National Minority Health Month for Kids

April is National Minority Health Month, a time to think about the disparities in U.S. healthcare and health outcomes — and to take action against those inequities. 

Health outcomes are different for kids from different ethnic groups

Here are some eye-opening statistics:

  • Infant mortality rates in Arkansas are different in different ethnic groups. Black children’s mortality rate is 11 in 1,000 live births, compared to 5.2 for Hispanics, 6.6 for whites, and 7.3 for Asian or Pacific Islanders. 
  • Nationally, 16 % of Native American and 7.7 percent of Hispanic children were uninsured compared with 4.1 percent of non-Hispanic white, 4.0 percent of non-Hispanic Black, and 3.8 percent of non-Hispanic Asian children.
  • Black children have a 500% higher death rate from asthma than white children.
  • Black children are 23 times more likely to have HIV than white, non-Hispanic children.
  • A recent CDC report found that Hispanic children were hospitalized for coronavirus at a rate of 16.4 per 100,000 children, Black children at 10.5 per 100,000, and white children at a rate of 2.1 per 100,000.

Causes of inequities

The disparities in health outcomes for kids from different ethnic communities start when they’re not even born yet. Black mothers are less likely to receive prenatal care than white mothers, and start receiving care later in their pregnancies, on average. In Arkansas, they are more likely than white mothers to have premature and low birth weight babies.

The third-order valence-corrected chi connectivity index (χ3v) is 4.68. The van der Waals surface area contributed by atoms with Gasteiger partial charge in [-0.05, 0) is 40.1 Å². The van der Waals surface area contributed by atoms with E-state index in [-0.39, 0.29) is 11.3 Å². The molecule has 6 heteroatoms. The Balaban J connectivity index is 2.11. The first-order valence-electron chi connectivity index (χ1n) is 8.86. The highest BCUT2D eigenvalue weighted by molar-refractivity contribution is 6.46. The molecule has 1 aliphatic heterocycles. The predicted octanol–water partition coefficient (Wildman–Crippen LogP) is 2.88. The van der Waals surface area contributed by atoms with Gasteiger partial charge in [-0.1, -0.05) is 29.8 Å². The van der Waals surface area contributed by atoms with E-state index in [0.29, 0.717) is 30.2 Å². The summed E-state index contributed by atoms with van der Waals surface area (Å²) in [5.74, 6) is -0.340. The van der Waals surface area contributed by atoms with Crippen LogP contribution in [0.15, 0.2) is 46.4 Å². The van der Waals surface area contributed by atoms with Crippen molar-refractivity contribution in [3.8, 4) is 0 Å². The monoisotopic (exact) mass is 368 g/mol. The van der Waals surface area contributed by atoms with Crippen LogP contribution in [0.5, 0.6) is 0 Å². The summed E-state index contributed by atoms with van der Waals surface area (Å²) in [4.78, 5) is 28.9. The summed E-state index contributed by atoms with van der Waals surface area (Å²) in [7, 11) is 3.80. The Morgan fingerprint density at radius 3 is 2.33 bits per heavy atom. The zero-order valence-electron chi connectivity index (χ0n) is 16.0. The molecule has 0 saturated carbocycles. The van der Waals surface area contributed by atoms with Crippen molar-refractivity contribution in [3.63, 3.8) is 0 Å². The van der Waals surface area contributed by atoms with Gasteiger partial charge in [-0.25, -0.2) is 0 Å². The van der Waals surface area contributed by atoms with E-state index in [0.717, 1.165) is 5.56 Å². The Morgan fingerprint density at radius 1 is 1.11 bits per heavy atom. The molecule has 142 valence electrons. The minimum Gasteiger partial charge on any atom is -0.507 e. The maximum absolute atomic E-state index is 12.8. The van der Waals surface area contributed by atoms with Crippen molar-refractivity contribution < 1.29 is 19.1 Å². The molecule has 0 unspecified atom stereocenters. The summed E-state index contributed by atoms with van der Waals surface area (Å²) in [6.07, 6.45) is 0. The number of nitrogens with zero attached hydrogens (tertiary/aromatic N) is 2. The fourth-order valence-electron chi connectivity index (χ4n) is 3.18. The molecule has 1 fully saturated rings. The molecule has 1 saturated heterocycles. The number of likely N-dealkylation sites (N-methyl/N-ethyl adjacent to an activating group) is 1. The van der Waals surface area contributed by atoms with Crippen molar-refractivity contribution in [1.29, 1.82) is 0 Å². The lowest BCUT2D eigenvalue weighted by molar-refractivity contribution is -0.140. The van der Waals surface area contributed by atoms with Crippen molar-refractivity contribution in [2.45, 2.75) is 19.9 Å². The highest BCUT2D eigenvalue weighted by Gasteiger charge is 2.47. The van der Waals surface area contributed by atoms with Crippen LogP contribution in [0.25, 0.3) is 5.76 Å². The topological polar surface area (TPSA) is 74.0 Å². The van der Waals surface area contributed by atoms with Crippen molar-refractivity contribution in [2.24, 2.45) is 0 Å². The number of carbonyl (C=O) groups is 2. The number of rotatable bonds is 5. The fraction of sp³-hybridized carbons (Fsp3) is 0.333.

Health is affected by where people live, too. Access to healthy food, safe spaces for exercise, and clean air and water can be better in more affluent neighborhoods, and race is correlated with socioeconomic status in the United States.

Access to healthcare can also be affected by race. Availability of health care can be higher in some neighborhoods than others just because of the number of doctors practicing in one place compared with another. Different groups also have different rates of insurance coverage.

There is even evidence that the stress of living with racial discrimination can affect health. This can be true for children as well as for adults.


As with all national health observances, National Minority Health Month is an effort to raise awareness of the problems. Making people aware of problems is the first step toward solving those problems.

Increasing access to health insurance, working in communities to improve health literacy, and increasing outreach to diverse communities are some important steps toward eliminating health inequities.

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